I have pulled the books off the shelf again. I arrange them in a neat row with the tallest one leaning against the wooden board to the left. The rest are placed according to height. When I have put the smallest one in front, I step back. They look perfect. A warm glow suffuses my being.
It does not last for long because the discrepancy thrusts itself to my notice. Some of the books are ‘fat’ and others ‘slim’ and they are all mixed up, not in the order they should be.
I take them all down to start once more. This time I arrange them according to thickness. The thickest ones first and then the thinner books. Even as I keep the last, the slimmest book in place, and eye the row, I feel a nameless desperation fill me.
This is just not right. The taller books are sticking out from among the shorter ones obscenely, spoiling the order of things. I have bungled again. Perspiration beads my forehead. My hands are clammy. I can feel the familiar panic rise and the beginnings of nausea. Within minutes I am inside the bathroom, throwing up.
When the idea first comes, it feels like cool breeze on my feverish brows. I walk stealthily through the silent house and return with the scissors from the kitchen. I work hard all night.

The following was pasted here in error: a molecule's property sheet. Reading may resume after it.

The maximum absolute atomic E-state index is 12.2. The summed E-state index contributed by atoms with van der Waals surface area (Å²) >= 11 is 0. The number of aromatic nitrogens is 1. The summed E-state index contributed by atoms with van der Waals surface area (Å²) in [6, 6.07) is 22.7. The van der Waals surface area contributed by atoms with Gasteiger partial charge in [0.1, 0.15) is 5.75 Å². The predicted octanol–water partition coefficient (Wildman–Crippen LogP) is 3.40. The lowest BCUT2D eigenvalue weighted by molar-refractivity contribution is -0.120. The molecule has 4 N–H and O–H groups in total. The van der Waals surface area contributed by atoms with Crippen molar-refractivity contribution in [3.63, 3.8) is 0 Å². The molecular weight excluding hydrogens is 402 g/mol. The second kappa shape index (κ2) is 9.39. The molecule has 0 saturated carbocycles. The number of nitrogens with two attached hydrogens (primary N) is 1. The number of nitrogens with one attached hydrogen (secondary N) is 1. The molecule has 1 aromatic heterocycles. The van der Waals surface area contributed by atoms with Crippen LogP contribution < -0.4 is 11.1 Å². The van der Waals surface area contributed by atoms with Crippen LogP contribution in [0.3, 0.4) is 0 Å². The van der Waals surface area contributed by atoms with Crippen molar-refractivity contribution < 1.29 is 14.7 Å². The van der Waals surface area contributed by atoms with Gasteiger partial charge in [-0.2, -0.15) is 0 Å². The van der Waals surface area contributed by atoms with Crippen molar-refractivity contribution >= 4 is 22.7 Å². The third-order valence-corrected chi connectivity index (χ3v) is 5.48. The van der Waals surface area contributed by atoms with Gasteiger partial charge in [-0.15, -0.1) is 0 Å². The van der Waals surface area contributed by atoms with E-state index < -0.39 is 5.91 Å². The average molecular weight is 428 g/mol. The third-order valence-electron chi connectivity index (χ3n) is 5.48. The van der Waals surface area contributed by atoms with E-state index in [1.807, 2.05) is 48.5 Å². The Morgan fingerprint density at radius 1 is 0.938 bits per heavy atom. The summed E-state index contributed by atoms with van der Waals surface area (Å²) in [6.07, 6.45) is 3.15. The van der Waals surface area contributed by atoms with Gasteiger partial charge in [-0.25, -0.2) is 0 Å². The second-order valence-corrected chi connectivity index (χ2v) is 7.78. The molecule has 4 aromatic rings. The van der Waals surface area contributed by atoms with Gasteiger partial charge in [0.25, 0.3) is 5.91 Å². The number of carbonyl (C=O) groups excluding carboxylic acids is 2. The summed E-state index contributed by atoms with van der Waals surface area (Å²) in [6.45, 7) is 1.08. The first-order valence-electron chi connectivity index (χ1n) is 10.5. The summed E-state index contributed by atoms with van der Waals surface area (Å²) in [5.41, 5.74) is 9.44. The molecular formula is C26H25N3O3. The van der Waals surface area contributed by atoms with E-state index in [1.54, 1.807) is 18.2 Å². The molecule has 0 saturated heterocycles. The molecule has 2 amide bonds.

When mom comes to wake me up, I smile and tell her, they are all equal now. I proudly show her the pieces of my favorite books I have cut off to make them the same height as others. They are all equal now, I repeat. Then I repeat it again a few more times.
I don’t understand why it makes her sad. Is it because I took her scissors? I know she is sad because her eyes fill and she wipes them with the ends of her sari. She then tells me I’ll have to see the doctor today. I nod reluctantly.
She helps me get ready. When we are about to leave and she is not looking, I take the scissors and tuck it into the waistband of my trousers. Just in case.
©Shail Mohan 2015